This political science roundtable discussion is the first of a two-part 2020 election series aimed at helping listeners better understand the news, polls and issues in this year’s election.
While the presidential race typically overshadows the rest of the ballot, the battle for control of the U.S. Senate and House of Representatives is just as important.
To help us to better understand what’s at stake in this year’s election, Washington University in St. Louis’ Betsy Sinclair, professor of political science, sat down with Steven Smith, the Kate M. Gregg Distinguished Professor of Social Science, and Andrew Reeves, associate professor of political science, all in Arts & Sciences, to discuss the 2020 congressional race.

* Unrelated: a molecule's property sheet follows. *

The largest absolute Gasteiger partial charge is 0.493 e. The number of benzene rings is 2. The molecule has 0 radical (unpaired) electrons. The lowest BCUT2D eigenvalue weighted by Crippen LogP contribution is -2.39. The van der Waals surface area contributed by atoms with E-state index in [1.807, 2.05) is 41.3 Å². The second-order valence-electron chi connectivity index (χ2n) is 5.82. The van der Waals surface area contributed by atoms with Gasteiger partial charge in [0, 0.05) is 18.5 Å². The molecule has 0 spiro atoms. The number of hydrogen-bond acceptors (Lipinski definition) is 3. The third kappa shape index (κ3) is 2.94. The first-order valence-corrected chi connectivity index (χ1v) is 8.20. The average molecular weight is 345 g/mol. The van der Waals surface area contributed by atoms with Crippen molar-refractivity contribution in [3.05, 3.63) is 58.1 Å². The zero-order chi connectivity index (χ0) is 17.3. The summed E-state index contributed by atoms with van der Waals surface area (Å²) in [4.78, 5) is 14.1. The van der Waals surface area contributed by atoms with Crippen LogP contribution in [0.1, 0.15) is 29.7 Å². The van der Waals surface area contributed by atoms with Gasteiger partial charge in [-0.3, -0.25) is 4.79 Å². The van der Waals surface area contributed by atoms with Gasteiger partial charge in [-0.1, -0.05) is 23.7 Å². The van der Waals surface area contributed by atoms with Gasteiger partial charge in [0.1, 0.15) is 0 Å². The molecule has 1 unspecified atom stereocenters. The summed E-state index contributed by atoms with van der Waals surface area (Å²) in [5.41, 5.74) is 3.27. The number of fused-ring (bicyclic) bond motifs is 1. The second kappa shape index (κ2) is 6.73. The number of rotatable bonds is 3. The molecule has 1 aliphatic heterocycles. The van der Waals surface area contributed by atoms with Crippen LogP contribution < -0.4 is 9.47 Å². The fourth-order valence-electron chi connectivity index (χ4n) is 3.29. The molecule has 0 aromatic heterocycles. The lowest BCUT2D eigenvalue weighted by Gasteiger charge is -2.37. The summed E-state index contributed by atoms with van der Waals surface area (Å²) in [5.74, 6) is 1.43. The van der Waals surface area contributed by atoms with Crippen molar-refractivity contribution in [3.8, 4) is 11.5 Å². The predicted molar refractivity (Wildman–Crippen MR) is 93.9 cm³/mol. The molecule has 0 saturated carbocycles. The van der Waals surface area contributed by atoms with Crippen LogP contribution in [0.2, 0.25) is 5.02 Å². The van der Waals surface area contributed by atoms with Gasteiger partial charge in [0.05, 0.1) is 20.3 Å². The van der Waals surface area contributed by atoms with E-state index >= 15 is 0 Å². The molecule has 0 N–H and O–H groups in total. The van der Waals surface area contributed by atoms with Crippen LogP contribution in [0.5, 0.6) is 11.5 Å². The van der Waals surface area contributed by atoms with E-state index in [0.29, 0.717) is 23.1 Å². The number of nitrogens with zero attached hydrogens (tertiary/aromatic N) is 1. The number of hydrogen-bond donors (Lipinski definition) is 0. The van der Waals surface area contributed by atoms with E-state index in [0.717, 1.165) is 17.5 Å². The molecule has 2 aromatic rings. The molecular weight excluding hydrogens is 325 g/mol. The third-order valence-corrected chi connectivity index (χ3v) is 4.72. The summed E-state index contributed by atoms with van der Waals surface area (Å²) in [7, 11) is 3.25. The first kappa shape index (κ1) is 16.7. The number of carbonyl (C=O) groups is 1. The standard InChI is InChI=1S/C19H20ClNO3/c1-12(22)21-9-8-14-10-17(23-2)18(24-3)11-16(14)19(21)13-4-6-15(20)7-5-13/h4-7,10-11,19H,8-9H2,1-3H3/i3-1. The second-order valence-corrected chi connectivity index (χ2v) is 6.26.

Partisan control of Congress dictates not only which policies the next president can pass, but also who he places on benches in federal courts. And in the event of a divided government — as was the case throughout much of President Obama’s two terms, plus a Democrat-majority House with a Republican-majority Senate under President Trump — a gridlocked Congress can mean very little progress on key issues.
With 470 Congressional seats up for election — including 35 Senate seats and 435 House seats — there are a number of different potential outcomes:
- The Democrats are unlikely to lose control of the House. In these races, the question is whether or not they can expand their majority.
- According to the most recent FiveThirtyEight poll, Democrats are favored to win control of the Senate. However, many races are extremely close and neither party is likely to have a large majority.
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